The Lawyer Africa Elite 2014 features an in-depth look at 46 leading independent firms’ strategies in 15 key sub-Saharan jurisdictions, as well as the views of in-house counsel from some of Africa’s largest companies... Read more
This year, The Lawyer’s annual ranking of the largest UK law firms by turnover is available as an interactive, digital benchmarking tool. For the first time this will allow you to manipulate each data set against the metrics of your choice.
The negligence claim being brought against Baker & McKenzie (B&M) and Linklaters by two Formula 1 (F1) racing teams has been set down for a trial in January.
As reported exclusively by The Lawyer in December 2004, Williams Grand Prix Engineering and McLaren Racing launched the claim over advice given by the two firms regarding an agreement with F1 supremo Bernie Ecclestone.
The claim states that B&M and Linklaters acted negligently in negotiating and preparing the agreement, with the result that the teams were not entitled to, and did not receive, proceeds from the sale of F1's commercial and media rights.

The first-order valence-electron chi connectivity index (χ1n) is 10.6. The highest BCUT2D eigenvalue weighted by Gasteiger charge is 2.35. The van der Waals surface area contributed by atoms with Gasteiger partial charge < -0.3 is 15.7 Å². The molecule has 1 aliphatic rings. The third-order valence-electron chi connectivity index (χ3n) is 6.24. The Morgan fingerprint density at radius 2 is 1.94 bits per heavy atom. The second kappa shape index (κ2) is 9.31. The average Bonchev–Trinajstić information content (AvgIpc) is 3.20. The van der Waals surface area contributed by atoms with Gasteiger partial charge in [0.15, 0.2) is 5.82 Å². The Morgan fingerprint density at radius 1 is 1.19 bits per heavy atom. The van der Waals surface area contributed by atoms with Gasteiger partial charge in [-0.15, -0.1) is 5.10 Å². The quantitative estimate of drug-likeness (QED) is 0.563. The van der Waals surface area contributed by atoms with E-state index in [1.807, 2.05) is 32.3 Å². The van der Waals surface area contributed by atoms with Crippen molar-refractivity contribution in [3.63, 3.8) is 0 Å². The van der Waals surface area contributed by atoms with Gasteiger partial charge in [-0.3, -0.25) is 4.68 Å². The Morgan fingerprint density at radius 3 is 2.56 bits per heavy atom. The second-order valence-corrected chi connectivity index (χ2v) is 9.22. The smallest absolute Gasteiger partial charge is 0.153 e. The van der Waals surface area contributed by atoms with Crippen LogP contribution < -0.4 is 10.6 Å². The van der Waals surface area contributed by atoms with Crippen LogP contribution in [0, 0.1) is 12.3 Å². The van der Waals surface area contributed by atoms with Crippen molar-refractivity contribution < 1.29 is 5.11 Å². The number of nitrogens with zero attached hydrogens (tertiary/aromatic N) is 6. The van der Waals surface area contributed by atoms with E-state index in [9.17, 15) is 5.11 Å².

Under the 'Concorde Agreement', all F1 teams receive a share of the revenue from the sale of commercial rights, which generates approximately £400m annually.
In 1999, Ecclestone sold a 75 per cent stake in SLEC Holding, the parent company of the sport's governing body, Formula One Holdings.
Morgan Grenfell Private Equity bought the stake in two slices for a total of £812m, but the two teams say that, due to B&M's and Linklaters' handling of the agreement, they missed out on their share of the proceeds.
The case will now be heard in the High Court next year, with the trial beginning on 16 January. McLaren and Williams have instructed Pinsent Masons professional negligence partner David Lancaster, and it is understood that Blackstone Chambers head Ian Mill QC will be lead counsel.
B&M was unavailable for comment and Linklaters declined to comment.